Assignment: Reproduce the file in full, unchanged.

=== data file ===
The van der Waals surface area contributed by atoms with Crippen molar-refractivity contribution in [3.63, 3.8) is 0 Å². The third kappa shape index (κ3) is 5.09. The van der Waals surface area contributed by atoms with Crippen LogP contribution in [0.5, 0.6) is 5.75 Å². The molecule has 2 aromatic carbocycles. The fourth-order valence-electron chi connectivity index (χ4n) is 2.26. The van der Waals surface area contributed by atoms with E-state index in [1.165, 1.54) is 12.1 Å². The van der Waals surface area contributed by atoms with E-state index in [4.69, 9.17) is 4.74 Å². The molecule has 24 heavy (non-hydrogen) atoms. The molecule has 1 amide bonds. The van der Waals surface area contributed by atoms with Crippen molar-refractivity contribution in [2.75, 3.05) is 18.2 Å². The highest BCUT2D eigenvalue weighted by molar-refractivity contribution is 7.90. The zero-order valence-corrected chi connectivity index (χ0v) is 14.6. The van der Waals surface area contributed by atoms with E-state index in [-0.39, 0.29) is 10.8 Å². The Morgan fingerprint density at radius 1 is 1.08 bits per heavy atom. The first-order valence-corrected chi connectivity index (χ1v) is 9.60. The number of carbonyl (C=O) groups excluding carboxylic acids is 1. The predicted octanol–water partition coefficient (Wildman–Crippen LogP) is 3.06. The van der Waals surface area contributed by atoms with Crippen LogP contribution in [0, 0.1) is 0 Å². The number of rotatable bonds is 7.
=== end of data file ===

The van der Waals surface area contributed by atoms with Crippen molar-refractivity contribution in [3.63, 3.8) is 0 Å². The third kappa shape index (κ3) is 5.09. The van der Waals surface area contributed by atoms with Crippen LogP contribution in [0.5, 0.6) is 5.75 Å². The molecule has 2 aromatic carbocycles. The fourth-order valence-electron chi connectivity index (χ4n) is 2.26. The van der Waals surface area contributed by atoms with E-state index in [1.165, 1.54) is 12.1 Å². The van der Waals surface area contributed by atoms with E-state index in [4.69, 9.17) is 4.74 Å². The molecule has 24 heavy (non-hydrogen) atoms. The molecule has 1 amide bonds. The van der Waals surface area contributed by atoms with Crippen molar-refractivity contribution in [2.75, 3.05) is 18.2 Å². The highest BCUT2D eigenvalue weighted by molar-refractivity contribution is 7.90. The zero-order valence-corrected chi connectivity index (χ0v) is 14.6. The van der Waals surface area contributed by atoms with E-state index in [-0.39, 0.29) is 10.8 Å². The Morgan fingerprint density at radius 1 is 1.08 bits per heavy atom. The first-order valence-corrected chi connectivity index (χ1v) is 9.60. The number of carbonyl (C=O) groups excluding carboxylic acids is 1. The predicted octanol–water partition coefficient (Wildman–Crippen LogP) is 3.06. The van der Waals surface area contributed by atoms with Crippen LogP contribution in [0, 0.1) is 0 Å². The number of rotatable bonds is 7.